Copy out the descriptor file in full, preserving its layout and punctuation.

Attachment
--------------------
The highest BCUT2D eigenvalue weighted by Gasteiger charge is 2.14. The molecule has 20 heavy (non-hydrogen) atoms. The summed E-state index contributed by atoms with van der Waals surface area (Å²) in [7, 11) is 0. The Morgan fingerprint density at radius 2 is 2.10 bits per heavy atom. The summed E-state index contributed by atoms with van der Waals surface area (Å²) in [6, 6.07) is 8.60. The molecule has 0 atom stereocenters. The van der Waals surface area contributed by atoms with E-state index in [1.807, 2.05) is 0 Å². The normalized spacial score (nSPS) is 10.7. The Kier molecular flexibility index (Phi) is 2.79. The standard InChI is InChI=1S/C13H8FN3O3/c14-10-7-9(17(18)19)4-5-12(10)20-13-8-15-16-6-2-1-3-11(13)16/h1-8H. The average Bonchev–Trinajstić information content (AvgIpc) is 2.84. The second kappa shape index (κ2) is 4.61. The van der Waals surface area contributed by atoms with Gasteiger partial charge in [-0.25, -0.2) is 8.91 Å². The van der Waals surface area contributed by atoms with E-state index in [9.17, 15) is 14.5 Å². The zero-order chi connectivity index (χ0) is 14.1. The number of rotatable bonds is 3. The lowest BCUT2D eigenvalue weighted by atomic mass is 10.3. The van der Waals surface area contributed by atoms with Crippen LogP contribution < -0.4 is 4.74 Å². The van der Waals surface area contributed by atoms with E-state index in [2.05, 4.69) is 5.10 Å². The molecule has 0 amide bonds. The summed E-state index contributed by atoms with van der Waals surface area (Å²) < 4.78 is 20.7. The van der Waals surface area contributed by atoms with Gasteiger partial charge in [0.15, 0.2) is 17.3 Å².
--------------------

The highest BCUT2D eigenvalue weighted by Gasteiger charge is 2.14. The molecule has 20 heavy (non-hydrogen) atoms. The summed E-state index contributed by atoms with van der Waals surface area (Å²) in [7, 11) is 0. The Morgan fingerprint density at radius 2 is 2.10 bits per heavy atom. The summed E-state index contributed by atoms with van der Waals surface area (Å²) in [6, 6.07) is 8.60. The molecule has 0 atom stereocenters. The van der Waals surface area contributed by atoms with E-state index in [1.807, 2.05) is 0 Å². The normalized spacial score (nSPS) is 10.7. The Kier molecular flexibility index (Phi) is 2.79. The standard InChI is InChI=1S/C13H8FN3O3/c14-10-7-9(17(18)19)4-5-12(10)20-13-8-15-16-6-2-1-3-11(13)16/h1-8H. The average Bonchev–Trinajstić information content (AvgIpc) is 2.84. The second kappa shape index (κ2) is 4.61. The van der Waals surface area contributed by atoms with Gasteiger partial charge in [-0.25, -0.2) is 8.91 Å². The van der Waals surface area contributed by atoms with E-state index in [9.17, 15) is 14.5 Å². The zero-order chi connectivity index (χ0) is 14.1. The number of rotatable bonds is 3. The lowest BCUT2D eigenvalue weighted by atomic mass is 10.3. The van der Waals surface area contributed by atoms with Crippen LogP contribution < -0.4 is 4.74 Å². The van der Waals surface area contributed by atoms with E-state index in [2.05, 4.69) is 5.10 Å². The molecule has 0 amide bonds. The summed E-state index contributed by atoms with van der Waals surface area (Å²) < 4.78 is 20.7. The van der Waals surface area contributed by atoms with Gasteiger partial charge in [0.15, 0.2) is 17.3 Å².